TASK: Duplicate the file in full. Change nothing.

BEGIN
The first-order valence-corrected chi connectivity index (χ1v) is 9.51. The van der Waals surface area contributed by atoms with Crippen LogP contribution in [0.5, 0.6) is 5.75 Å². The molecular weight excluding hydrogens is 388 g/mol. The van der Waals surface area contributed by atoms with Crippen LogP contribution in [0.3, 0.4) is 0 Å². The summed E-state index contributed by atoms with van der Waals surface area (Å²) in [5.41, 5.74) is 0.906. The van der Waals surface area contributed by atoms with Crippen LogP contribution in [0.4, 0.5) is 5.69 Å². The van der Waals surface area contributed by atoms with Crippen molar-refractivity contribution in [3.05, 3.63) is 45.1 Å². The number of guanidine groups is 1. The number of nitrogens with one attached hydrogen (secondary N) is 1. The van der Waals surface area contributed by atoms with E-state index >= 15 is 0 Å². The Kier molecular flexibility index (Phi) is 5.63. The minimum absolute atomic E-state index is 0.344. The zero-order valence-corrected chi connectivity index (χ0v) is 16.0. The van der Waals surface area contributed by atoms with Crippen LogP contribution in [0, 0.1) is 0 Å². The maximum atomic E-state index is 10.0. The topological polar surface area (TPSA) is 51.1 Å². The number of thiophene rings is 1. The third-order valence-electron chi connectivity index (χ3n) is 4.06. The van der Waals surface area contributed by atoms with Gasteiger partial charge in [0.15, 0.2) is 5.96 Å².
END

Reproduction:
The first-order valence-corrected chi connectivity index (χ1v) is 9.51. The van der Waals surface area contributed by atoms with Crippen LogP contribution in [0.5, 0.6) is 5.75 Å². The molecular weight excluding hydrogens is 388 g/mol. The van der Waals surface area contributed by atoms with Crippen LogP contribution in [0.3, 0.4) is 0 Å². The summed E-state index contributed by atoms with van der Waals surface area (Å²) in [5.41, 5.74) is 0.906. The van der Waals surface area contributed by atoms with Crippen LogP contribution in [0.4, 0.5) is 5.69 Å². The van der Waals surface area contributed by atoms with Crippen molar-refractivity contribution in [3.05, 3.63) is 45.1 Å². The number of guanidine groups is 1. The number of nitrogens with one attached hydrogen (secondary N) is 1. The van der Waals surface area contributed by atoms with E-state index >= 15 is 0 Å². The Kier molecular flexibility index (Phi) is 5.63. The minimum absolute atomic E-state index is 0.344. The zero-order valence-corrected chi connectivity index (χ0v) is 16.0. The van der Waals surface area contributed by atoms with Crippen LogP contribution in [0, 0.1) is 0 Å². The maximum atomic E-state index is 10.0. The topological polar surface area (TPSA) is 51.1 Å². The number of thiophene rings is 1. The third-order valence-electron chi connectivity index (χ3n) is 4.06. The van der Waals surface area contributed by atoms with Gasteiger partial charge in [0.15, 0.2) is 5.96 Å².